September 26, 2013

A cook’s tour of Communism

By Anya von Bremzen
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In 1974, at the age of 10, Anya von Bremzen immigrated to Philadelphia with her mother, leaving behind a nation forever underfed: the USSR. Her first trip to an American supermarket should’ve been like stepping into heaven. Young Anya, however, hates the place. Back home in Moscow, obtaining food meant standing in a queue for hours, but it was often an adventure. In contrast, the supermarket—devoid of drama—offers a homogeneity and mindless ease that Anya finds unsettling. She’s further disturbed by the merchandise: “charcoal-black cookies filled with something white and synthetic” shock the future foodie. “Would anyone eat such a thing?” Anya wonders.

It’s a deliciously ironic anecdote—one of many in von Bremzen’s splendid new memoir, Mastering the Art of Soviet Cooking. In this multifaceted narrative, von Bremzen—the award-winning author of five cookbooks—presents an overview of Soviet cuisine and the ways in which it was shaped by history and politics. She writes with warmth, humor and expertise about the culinary traditions of her native country, shrewdly demonstrating that the tastes of the nation often reflected the agenda of the Communist Party, and that—for better and all too often for worse—cuisine equals culture.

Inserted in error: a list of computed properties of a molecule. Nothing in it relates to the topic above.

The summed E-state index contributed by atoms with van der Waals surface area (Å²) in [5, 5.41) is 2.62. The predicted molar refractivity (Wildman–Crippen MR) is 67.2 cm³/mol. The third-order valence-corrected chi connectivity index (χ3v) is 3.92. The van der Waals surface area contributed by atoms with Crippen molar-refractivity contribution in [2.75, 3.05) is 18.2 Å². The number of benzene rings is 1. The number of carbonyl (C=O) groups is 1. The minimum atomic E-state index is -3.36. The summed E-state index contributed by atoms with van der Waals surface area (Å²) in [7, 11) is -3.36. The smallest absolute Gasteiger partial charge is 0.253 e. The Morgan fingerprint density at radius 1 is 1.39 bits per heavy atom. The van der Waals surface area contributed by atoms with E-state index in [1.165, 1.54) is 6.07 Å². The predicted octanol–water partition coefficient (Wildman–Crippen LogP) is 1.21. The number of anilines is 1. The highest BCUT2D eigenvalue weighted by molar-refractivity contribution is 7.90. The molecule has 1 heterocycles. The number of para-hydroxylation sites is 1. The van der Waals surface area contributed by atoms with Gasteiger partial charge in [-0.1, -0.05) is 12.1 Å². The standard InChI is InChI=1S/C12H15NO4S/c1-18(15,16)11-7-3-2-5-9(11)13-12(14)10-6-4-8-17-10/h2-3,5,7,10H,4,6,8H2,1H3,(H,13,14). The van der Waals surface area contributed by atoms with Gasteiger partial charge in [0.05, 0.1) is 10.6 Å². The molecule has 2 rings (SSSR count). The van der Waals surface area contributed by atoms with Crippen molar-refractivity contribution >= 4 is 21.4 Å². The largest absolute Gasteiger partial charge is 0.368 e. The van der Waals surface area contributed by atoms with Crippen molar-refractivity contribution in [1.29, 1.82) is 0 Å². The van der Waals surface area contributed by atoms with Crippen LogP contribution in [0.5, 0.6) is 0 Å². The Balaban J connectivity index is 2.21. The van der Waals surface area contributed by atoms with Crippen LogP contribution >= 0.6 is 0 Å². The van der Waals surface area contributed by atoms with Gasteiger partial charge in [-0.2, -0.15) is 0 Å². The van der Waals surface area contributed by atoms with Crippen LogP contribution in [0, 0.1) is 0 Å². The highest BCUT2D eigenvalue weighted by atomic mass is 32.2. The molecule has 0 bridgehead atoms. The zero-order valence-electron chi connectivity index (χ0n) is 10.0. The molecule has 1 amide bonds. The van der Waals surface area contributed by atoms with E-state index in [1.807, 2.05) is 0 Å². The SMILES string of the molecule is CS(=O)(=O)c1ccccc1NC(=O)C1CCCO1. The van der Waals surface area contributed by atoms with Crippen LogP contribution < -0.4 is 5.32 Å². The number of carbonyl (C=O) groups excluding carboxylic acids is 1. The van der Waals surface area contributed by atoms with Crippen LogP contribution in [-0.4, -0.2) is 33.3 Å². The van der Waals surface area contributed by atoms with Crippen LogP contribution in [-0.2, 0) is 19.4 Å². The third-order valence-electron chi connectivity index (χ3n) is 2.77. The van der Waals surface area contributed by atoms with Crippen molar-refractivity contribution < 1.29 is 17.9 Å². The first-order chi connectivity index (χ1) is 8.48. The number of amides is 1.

On this cook’s tour of Communism, von Bremzen traces the Party’s arc, revisits the deprivations of World War Two, and offers a behind-the-Iron-Curtain look at the Cold War and gradual crackup of the Soviet federation. She moves fluidly from era to era, seasoning the narrative with food-related tidbits (no joke: Stalin-era kids ate a candy called Happy Childhood). Mixed into this intriguing culinary account is the author’s own history—the dramatic story of her family’s survival under an oppressive regime. Parts of the narrative are presented through the eyes of her headstrong mother, Larisa. A child during WWII, Larisa matures into a ferociously anti-Soviet adult with the courage required to singlehandedly raise her daughter in the West.

It’s Larisa who suggests to her daughter, now an adult, that they honor their past by preparing old Soviet recipes, one for each decade of the Party’s rule. In the kitchen of her small Queens apartment, they cook up kotleti, Russia’s answer to the hamburger, and chanakhi, a spicy lamb stew, and the process proves powerfully cathartic, eliciting bittersweet memories—“fragments of horror and happiness.” The recipes comprise the final chapter of this fascinating memoir.

Von Bremzen is a gifted storyteller who writes with an easy elegance. In Mastering the Art of Soviet Cooking, she achieves a perfect balance between her narrative’s varied ingredients. The result: a feast for readers.

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